As of this writing it is too early to tell how the most recent curve ball thrown in the ongoing Eurozone debacle will turn out. The referendum proposed earlier this week by Greek premier George Papandreou caught the world by surprise. Actually, to employ the terminology now in vogue and quite relevant to the idea behind this referendum, the 1% were caught unawares and displayed much consternation, while the 99% looked on and said “hmmm, okay then”. The referendum itself looks like it won’t see the light of day, and despite surviving a vote of confidence today neither may Papandreou himself in the not too distant future. At this point we do not know. But here is a prediction: this is likely not to be the last time in this saga that the messiness of democracy clashes with the efficiency of a financial bailout. Occupy Eurozone has arrived. Whether one supports the “Occupy” mindset or not, there is another voice at the table in the Eurozone as on Wall Street, in Oakland and many points elsewhere. It will have to be reckoned with regardless of the imminent fate of the Greek government.
At the end of last week Eurozone leaders finally reached the end of a physically and emotionally taxing round of negotiations on the terms of a deal that would, at least for the time being, mitigate the prospect of a chaotic Greek default that could take other sovereigns down with it. Markets responded to the deal with unconcealed jubilation while expert commentators tended to accord it the “two cheers” treatment – good for what it accomplishes for now, but far from being any kind of deep solution to the long-term problems that the Eurozone faces. The elite consensus was that this was good enough, now let’s move on. Negotiators no doubt looked forward to the prospect of seeing their families again after weeks upon weeks of brutal round-the-clock haranguing and consensus-building.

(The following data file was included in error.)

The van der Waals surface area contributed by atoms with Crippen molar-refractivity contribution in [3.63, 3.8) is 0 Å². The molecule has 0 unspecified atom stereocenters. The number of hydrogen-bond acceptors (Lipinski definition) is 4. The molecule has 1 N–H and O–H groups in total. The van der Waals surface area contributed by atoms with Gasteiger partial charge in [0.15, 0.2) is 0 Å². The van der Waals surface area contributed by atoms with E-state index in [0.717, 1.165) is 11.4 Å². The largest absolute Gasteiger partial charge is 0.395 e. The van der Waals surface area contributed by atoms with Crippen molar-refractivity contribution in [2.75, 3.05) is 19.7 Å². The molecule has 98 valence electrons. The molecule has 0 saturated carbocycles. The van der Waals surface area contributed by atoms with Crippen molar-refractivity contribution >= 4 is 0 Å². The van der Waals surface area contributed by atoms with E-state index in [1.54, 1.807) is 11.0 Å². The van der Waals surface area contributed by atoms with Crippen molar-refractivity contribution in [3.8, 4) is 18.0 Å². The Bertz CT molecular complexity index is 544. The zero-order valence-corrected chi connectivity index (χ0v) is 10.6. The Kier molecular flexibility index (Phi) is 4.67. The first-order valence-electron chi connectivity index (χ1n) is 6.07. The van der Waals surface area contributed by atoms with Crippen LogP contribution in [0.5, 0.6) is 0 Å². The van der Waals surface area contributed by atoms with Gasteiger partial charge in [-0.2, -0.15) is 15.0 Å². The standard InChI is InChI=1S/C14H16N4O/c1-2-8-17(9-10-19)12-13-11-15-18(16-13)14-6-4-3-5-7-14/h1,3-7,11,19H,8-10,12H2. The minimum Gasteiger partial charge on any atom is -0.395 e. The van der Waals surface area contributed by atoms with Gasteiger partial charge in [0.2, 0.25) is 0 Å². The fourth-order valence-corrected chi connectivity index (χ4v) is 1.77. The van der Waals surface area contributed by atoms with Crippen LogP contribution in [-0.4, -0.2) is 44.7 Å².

Then came Papandreou’s bombshell, just in time to roil asset markets on Tuesday. From the birthplace of democracy came a fairly straightforward notion: since the terms of the deal will involve deep, painful austerity measures that will have far-reaching effects on Greece’s citenzry, should not the citizenry have the opportunity to make their voice heard? After all they are going to have to live with the outcome – one way or another – for quite some time to come. No, no! cried the exhausted policy leaders. They pointed to irrationality revealed in the polls – a majority of Greeks appear to want all the benefits that the stability of the Eurozone confers without any of the spending cuts, tax increases and other measures that will be required to get their economy back on track. They’ll just cut of their nose to spite their face, went the conventional wisdom, and the outcome will be lose-lose all around.
The polls do reveal a lack of logical thinking, to be true. Popular-voice polls often do. But that is not really the point. What Papandreou – wittingly or not – stumbled onto was the idea that the voice of real people who are not policymakers or financial executives at large European banks should be a part of whatever decisions are made about the economic future of the countries in which they live. In short that is what the whole Occupy phenomenon is about – a voice, not a specific set of demands or policy prescriptions (few of which are in evidence). Vox clamantis in deserto – a voice crying in the wilderness. Referendum or not, that voice is not going to disappear wispily into the ether.
There are no easy answers to any of the problems the world is facing now – anemic growth, crushing debt, dysfunctional politics and discredited institutions. If you will, neither the 1% nor the 99% can supply the answers. What seems clear, though, is that the days where the single answer to each successive financial crisis is to throw enough money at the institutions caught up in the mess to bail them out of their woes (and create successive asset bubbles in the process) are numbered. This will very likely make for an even bumpier ride in the near to intermediate term (if such a thing is even possible given the daily market gyrations that have already become the norm). In the long term, however, it may turn out to be the less disruptive road to take. Major pillars of the social contract that Europeans have come to expect from their governments will in just about all likelihood have to change dramatically. This will probably be more stable if the 99% feel some ownership in the process and its ultimate results.